Hi, everybody! I’m K. Z. Snow, and I’m delighted to appear on CTR’s beautiful and informative steampunk blog. (Thank you, Karenne!)

My first steampunk novel, Mongrel, was released by Dreamspinner Press, which of course means it’s m/m (or homoerotic or gay) romance. The sequel should appear later this year. Here’s a glimpse into its world:

Mongrel by K.Z. SnowHunzinger’s Mechanical Circus, a rollicking seaside carnival, seems like the only bright spot in the dreary city of Purinton. But a shadow is cast there one day by a tall, cloaked figure striding down the boardwalk and behaving in a most eccentric way — a man with strange eyes and strange ears and a mark at the base of his throat. He’s Fanule Perfidor, commonly known as the Dog King, and he isn’t welcome at the Circus. No resident of Taintwell is. They’re all Branded Mongrels, and they’re officially shunned.

So it’s understandable that Will Marchman, a young patent-medicine salesman, is wary when Perfidor approaches his stand and begins asking questions. Much to his chagrin, Will is beguiled as well. When the two men meet again at a public house in the city’s seediest district, all prejudice falls away. Lust takes over, then affection. An affair is born.

The naive but plucky pitchman soon becomes embroiled in a dangerous quest. Fanule suspects that Alphonse Hunzinger and Purinton’s civic leaders are responsible for the disappearance or incarceration of countless Branded Mongrels. But why? As Will’s passion and regard for his tormented lover grow, he’s determined to help Fanule get answers and prevent any further persecution . . . or worse.

With the aid of a dead and dismembered witch, a vulgar bounty hunter, and a dapper, voracious vampire, Fan and Will take on a group of ruthless enemies. If only they can stay together and stay alive long enough to see their plan through…

Mongrel is available in multiple formats from Dreamspinner Press (where you can read the first chapter), ARe, Amazon, and other ebook outlets.

What does steampunk mean to you?

Sometimes I think of it as a sort of past-present-future tangle of pingbacks; other times, as history thrown into a blender with imagination.

What is your favorite thing about steampunk or writing about steampunk?

The representation of urban environments. There’s so much room for evocative detail, and so much opportunity to explore people’s attitudes, interactions, and social structures within those environments.

What is your favorite steampunk accessory?

I’m not much into accessories (although I love seeing what enactors dream up!) My focus is more on the big picture, I guess—the stage rather than the “staging”—as a backdrop for the players and their stories.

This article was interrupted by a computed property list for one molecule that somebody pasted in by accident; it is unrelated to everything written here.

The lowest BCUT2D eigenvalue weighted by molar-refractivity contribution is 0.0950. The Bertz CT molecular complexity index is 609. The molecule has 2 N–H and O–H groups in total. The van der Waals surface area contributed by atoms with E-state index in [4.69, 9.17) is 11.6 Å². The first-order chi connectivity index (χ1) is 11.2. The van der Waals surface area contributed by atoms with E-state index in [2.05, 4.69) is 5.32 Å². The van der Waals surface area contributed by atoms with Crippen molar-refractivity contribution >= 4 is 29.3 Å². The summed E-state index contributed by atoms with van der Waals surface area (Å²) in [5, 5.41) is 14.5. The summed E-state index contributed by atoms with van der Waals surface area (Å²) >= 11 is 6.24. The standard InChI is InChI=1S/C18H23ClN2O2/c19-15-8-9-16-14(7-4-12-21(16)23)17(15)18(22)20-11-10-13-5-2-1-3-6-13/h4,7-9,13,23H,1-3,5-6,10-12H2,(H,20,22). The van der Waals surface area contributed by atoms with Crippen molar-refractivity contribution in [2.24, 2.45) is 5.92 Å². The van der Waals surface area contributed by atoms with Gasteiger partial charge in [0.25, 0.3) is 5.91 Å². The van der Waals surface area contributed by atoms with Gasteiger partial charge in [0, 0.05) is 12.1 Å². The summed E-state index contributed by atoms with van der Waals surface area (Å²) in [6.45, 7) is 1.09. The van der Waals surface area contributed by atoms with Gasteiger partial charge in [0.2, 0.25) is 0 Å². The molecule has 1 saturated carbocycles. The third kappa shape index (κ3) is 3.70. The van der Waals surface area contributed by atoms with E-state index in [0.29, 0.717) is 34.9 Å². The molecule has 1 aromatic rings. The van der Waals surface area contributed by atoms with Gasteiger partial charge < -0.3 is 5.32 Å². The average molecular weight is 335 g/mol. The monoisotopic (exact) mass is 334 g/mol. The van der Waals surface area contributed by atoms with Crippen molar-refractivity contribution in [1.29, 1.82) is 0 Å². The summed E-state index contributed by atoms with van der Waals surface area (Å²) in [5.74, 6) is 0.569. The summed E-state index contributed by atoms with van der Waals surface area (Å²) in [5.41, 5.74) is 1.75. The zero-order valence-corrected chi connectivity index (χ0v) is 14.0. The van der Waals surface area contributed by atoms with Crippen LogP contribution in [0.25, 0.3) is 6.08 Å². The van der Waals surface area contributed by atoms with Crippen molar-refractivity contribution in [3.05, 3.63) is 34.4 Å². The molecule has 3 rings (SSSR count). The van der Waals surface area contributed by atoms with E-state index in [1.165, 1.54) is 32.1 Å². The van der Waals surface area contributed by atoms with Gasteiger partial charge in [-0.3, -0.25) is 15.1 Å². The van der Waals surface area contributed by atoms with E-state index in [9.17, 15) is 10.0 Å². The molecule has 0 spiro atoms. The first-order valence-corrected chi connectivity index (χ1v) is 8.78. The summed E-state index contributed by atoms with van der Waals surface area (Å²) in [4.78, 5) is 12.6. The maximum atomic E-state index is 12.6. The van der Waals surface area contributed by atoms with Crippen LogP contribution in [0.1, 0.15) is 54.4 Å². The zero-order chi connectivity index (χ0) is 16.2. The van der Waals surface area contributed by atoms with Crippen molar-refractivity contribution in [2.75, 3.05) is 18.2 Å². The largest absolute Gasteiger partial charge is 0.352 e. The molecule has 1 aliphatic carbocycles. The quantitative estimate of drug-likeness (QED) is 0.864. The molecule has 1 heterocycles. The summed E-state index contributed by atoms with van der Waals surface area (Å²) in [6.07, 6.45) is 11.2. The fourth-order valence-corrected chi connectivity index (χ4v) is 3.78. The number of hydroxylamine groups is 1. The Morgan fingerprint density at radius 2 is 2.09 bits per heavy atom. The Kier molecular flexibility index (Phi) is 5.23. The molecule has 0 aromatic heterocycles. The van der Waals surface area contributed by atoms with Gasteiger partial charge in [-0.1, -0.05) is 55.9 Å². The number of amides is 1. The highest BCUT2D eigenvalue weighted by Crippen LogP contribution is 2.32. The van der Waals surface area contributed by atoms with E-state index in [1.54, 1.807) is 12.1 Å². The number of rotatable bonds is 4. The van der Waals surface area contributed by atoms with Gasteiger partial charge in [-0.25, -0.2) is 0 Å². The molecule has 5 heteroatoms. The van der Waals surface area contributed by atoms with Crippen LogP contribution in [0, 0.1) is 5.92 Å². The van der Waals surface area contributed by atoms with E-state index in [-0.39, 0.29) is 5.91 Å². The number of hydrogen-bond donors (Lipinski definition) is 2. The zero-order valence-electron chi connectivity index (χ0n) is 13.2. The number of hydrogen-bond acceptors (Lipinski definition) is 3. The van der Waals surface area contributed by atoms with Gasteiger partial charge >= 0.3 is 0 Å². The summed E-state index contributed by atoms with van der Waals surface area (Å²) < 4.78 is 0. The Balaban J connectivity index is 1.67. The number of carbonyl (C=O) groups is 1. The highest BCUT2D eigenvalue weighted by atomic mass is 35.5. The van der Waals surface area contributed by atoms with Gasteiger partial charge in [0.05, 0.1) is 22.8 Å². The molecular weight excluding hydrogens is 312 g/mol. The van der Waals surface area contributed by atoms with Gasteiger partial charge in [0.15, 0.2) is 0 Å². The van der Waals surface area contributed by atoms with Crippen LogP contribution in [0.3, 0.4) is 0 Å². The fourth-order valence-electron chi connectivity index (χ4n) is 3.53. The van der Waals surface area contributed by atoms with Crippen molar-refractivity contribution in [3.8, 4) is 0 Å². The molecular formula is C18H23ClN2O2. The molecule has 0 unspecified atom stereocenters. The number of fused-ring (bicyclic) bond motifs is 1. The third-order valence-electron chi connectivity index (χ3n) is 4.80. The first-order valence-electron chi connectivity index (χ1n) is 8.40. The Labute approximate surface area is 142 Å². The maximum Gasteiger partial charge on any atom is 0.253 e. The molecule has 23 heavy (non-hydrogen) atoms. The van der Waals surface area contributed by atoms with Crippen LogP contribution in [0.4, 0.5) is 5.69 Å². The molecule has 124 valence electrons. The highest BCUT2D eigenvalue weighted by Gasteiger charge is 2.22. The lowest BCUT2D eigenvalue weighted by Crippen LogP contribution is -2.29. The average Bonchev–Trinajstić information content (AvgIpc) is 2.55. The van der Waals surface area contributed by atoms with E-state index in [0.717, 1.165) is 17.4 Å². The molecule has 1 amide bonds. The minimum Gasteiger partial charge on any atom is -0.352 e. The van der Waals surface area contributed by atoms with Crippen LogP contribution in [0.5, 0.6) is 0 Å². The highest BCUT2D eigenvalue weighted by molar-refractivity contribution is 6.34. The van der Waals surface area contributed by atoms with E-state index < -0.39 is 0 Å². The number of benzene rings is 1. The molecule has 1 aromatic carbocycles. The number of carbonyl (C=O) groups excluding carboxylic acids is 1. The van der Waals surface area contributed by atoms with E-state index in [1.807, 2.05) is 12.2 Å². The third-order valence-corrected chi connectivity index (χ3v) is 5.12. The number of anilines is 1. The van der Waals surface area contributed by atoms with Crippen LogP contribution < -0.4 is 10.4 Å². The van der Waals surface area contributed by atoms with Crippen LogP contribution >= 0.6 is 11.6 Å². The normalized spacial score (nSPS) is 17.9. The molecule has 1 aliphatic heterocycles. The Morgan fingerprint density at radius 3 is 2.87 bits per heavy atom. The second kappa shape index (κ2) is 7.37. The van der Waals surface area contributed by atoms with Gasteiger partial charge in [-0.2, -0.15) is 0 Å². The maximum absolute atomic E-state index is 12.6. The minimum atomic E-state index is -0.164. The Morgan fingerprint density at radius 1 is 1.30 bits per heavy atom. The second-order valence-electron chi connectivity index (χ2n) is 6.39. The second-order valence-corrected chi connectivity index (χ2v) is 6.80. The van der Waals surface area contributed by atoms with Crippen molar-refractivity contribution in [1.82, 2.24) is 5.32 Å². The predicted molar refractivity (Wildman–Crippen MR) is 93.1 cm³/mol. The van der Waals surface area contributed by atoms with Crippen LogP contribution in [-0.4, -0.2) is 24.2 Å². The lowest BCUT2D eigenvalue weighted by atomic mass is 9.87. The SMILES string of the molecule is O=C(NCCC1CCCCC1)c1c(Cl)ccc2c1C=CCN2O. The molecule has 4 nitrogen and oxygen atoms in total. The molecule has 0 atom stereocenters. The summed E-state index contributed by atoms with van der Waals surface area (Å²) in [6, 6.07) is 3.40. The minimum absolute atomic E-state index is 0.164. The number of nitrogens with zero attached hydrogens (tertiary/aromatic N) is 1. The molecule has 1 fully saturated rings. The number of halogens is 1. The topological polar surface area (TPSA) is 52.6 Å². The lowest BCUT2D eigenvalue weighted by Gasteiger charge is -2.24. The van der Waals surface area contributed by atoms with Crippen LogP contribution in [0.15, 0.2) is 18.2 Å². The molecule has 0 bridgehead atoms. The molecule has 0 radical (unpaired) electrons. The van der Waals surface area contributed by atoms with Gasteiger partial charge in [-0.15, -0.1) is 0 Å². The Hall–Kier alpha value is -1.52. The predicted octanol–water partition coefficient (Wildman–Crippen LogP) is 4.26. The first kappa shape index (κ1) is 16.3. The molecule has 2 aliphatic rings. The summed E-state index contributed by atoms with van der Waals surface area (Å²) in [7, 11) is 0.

What turned you on to steampunk?

China Miéville’s Perdido Street Station and Ginn Hale’s Wicked Gentlemen. What brilliant writers they are! I was enchanted by both books. They’re beautifully bizarre and inventive, with unique characters and stark yet lavishly detailed settings.

Do you have any upcoming steampunk stories you can tell us about?

I recently completed Merman, the sequel to Mongrel. It features the vampire Clancy Marrowbone, who played a major supporting role in the first book. (Of course there’s a merman as well—but not exactly a fairy-tale merman.)

Who is your favorite character of all from one of your steampunk stories?

Fanule Perfidor, aka the Dog King, a bipolar Branded Mongrel and the main character in Mongrel. (No, it isn’t a shifter story! :))

What’s the hardest thing about creating a steampunk universe?

Not making it screamingly obvious that you’re creating a steampunk universe. I try not to hit readers over the head at every turn with buzzwords like “steam” and “parasol” and “clockwork.” Sure, certain images and concepts have to be integrated into each story, but it requires some thought to weave them in subtly and seamlessly.

What’s the easiest thing about creating a steampunk universe?

Giving myself as much creative latitude as I need.

What does steampunk allow you to do as a writer that no other genres can?

Take a walk on the grim side while keeping it fanciful.

What are the challenges and advantages to writing a steampunk story?

For me, the biggest challenges lie in the technology. Everything else is an advantage. I really do love this playground!

How much research does it take and how much imagination.

Since I write fantasy-steampunk, the ratio is probably 25%:75%.

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